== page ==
A deposition is a formal part of a personal injury case, in which both sides discuss the specifics of your injury and accident as they prepare to go to trial.
Generally, your personal injury attorney will present you with the option to go to trial if a negligent party's insurance refuses to settle, offers a very low settlement amount, or denies your claim altogether.
During the deposition, you (as the victim) have a chance to talk about your suffering in a personal injury matter, offering more detail or elaborating on how your injuries have impacted other aspects of your life negatively. This is a significant turning point in the process since it is arguably the most difficult part of a personal injury case. It's recommended that you have an attorney present on your behalf during a deposition. If you do not have an attorney, the law offices of Brandon J. Broderick can help. We have years of experience managing personal injury claims and representing accident victims. Contact us today to go over your case and figure out what you should do next.
After a deposition is over, what happens next? We'll look at the typical steps taken in a personal injury lawsuit below. But first, here's further details about what a deposition is.
What Is a Deposition in a Personal Case?
A deposition is an examination that takes place in the "discovery" phase. A personal injury lawsuit goes through four key stages:
A party to the lawsuit or witness testifies under oath during the deposition, which takes place outside of court. If you are the plaintiff (person filing the lawsuit), your attorney will interrogate the witness. Both parties have a chance to hear their side during the deposition portion. Every witness' story will be heard, during which the attorneys can then evaluate how credible the case is and determine the possible outcome at trial. It unveils vital information about the lawsuit for both parties.
Should I Have An Attorney During a Deposition?
Having legal representation during your deposition is smart. If you try to handle things on your own, you might not be able to tell whether the question the other side is asking you crosses the line. You may be instructed by your attorney not to provide any information that might be used against you or your case.
What Happens After The Deposition?
A Transcript Is Recorded and Provided By a Court Reporter
The questions that were asked, your responses, and any other conversations that take place in the courtroom are recorded by the court reporter. In a deposition, all that is said is recorded while the court reporter also takes shorthand notes. These notes and the recording will be utilized to create a report of the entire deposition verbatim. This report can be used to determine exactly what you said or didn't say regarding your accident.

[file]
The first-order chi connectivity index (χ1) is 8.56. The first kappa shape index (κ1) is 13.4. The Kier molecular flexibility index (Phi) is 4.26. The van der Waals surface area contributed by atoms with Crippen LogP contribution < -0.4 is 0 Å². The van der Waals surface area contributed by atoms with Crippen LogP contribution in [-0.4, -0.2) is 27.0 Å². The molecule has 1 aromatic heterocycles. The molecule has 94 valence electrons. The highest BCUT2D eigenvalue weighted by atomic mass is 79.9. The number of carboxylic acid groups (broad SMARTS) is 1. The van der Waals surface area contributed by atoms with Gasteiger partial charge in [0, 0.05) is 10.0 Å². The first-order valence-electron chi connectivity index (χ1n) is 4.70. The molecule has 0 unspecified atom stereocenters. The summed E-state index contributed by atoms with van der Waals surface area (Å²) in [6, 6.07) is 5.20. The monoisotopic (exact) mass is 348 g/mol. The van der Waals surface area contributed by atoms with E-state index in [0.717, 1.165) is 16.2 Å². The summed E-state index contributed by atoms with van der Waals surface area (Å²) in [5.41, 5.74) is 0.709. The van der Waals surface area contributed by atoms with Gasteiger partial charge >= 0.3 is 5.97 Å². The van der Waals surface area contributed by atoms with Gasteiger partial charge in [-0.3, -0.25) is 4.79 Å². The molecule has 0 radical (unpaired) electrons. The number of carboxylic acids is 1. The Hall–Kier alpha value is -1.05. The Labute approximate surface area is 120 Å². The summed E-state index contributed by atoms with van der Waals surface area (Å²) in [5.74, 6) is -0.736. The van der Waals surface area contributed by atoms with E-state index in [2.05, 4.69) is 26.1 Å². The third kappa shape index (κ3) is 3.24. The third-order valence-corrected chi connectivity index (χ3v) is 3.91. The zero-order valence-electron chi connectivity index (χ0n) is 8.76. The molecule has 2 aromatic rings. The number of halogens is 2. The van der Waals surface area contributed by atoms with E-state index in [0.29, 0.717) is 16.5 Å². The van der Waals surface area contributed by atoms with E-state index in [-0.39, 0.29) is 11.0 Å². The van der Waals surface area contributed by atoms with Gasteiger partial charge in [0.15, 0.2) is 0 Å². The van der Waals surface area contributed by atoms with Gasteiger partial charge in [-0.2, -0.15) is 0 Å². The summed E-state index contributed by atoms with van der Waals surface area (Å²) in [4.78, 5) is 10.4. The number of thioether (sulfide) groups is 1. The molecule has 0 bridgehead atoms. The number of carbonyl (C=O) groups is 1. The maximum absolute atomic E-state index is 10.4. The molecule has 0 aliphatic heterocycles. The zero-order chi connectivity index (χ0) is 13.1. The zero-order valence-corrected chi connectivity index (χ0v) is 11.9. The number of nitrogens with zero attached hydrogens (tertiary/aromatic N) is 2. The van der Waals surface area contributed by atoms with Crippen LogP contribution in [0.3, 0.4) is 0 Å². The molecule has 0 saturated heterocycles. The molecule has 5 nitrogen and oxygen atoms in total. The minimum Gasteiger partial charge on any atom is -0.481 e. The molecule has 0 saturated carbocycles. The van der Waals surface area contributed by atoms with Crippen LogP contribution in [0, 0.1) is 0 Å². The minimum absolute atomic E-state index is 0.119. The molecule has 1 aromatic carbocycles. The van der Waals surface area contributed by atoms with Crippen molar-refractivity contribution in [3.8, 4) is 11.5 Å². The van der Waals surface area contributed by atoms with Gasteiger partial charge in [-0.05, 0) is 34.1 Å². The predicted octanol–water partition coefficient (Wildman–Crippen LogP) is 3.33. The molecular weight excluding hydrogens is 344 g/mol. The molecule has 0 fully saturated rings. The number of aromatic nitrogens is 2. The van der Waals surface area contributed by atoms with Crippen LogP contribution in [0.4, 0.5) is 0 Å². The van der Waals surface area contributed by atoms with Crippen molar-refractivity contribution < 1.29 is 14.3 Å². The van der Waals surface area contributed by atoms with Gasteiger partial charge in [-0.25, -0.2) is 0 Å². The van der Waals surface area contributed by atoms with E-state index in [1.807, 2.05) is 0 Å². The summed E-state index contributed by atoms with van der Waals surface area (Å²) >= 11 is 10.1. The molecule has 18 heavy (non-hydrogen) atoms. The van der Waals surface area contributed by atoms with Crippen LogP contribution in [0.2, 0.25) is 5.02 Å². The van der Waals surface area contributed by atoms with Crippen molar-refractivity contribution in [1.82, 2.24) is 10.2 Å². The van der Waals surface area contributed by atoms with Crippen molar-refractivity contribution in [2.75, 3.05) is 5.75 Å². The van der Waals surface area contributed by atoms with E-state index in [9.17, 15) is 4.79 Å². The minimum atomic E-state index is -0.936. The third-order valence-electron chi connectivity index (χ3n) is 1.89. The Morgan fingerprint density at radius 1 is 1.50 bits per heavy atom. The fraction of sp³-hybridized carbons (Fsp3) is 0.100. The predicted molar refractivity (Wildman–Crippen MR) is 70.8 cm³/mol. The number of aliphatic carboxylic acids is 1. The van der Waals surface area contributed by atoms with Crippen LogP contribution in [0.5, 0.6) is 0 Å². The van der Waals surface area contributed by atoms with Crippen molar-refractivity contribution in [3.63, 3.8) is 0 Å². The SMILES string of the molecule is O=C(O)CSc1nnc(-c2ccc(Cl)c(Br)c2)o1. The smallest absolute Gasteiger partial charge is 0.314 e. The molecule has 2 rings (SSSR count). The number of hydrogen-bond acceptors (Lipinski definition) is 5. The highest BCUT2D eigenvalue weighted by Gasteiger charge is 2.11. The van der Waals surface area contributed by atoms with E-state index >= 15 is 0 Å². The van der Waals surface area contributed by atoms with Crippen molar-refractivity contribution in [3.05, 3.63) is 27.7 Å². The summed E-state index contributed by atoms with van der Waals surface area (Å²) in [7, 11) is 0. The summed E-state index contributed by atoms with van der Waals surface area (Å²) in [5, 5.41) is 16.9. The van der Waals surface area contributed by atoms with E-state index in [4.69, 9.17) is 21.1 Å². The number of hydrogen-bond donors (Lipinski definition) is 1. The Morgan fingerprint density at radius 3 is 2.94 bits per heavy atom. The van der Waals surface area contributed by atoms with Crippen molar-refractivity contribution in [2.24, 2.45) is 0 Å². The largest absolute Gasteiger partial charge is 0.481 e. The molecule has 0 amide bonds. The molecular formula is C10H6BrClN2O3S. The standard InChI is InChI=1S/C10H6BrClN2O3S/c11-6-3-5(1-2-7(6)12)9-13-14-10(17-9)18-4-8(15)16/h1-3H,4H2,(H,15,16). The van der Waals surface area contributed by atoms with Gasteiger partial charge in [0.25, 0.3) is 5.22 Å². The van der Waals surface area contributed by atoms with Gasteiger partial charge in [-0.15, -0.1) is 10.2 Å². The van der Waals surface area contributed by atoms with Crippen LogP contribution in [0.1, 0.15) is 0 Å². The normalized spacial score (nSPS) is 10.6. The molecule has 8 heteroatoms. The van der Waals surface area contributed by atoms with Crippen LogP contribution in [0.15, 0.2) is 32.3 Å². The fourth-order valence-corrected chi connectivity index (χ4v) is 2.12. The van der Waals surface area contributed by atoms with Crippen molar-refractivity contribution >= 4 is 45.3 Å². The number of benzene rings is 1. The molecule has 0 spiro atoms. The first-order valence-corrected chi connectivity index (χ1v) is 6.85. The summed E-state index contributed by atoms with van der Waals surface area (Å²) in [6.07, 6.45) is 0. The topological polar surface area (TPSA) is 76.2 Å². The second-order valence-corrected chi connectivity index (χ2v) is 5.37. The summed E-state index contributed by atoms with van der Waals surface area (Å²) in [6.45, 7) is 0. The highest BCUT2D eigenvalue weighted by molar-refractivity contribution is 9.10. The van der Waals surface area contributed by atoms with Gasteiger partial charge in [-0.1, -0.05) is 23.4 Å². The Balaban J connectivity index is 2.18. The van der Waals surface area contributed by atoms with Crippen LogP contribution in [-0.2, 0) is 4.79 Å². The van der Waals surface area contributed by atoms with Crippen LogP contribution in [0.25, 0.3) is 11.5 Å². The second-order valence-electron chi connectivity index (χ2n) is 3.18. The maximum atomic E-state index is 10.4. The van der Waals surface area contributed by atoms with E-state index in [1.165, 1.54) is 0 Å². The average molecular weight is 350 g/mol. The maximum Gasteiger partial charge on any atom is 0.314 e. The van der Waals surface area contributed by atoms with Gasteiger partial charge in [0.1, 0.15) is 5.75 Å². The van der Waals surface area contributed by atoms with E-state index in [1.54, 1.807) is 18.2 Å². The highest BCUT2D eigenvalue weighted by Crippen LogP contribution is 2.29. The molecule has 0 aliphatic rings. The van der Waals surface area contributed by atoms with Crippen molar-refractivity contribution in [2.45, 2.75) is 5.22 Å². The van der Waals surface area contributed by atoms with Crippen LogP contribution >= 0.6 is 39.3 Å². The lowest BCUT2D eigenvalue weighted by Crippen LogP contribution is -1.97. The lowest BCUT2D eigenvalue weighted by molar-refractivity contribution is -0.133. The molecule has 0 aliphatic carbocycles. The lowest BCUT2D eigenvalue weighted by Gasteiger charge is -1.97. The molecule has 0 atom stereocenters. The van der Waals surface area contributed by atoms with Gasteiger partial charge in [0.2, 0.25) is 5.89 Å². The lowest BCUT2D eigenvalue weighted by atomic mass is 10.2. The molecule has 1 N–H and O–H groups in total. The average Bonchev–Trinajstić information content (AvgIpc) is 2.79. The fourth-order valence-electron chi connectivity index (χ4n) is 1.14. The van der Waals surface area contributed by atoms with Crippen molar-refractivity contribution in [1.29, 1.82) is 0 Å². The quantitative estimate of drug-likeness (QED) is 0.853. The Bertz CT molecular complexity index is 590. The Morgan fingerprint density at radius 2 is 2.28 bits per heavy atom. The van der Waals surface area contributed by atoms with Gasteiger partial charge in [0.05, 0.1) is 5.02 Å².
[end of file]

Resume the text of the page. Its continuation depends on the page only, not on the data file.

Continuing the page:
The deposition transcript may take some time to arrive and plays a part in determining the next steps.
Deposition is Reviewed By Both Parties
Both parties will have the chance to thoroughly evaluate everything said during the deposition after your attorney obtains the transcript. Most likely, you will sit down with your attorney and carefully go over it. You may occasionally come across errors, such as incorrect facts that were brought up during your testimony or the other party's, or instances in which you accidentally said something incorrectly. You should speak with your lawyer right away if you find any mistakes in the deposition.
The lawyer will take into account several additional elements as they evaluate the deposition, including:
- Inconsistencies or errors in the testimony of the other party.
- Whether you need another witness for your case.
- Any acknowledgements of guilt by the other Party.
Independent Medical Exams
The opposing party may occasionally ask for an independent medical evaluation. The status of your injury and your physical condition will be evaluated by a new doctor that you have yet to see through your present recovery. The doctor will evaluate how your injuries have affected you in each area of your life. From here, the other party's insurer may compare the new doctor's evaluation to the assessment that your attorney previously provided. This could form the basis of your personal injury claim.
The doctor may attempt to mislead you during this examination or look for any indication that your injuries did not occur as you claimed or that they do not limit you in the manner you initially claimed. It's important to remain consistent when you discuss your injuries, even with a medical professional.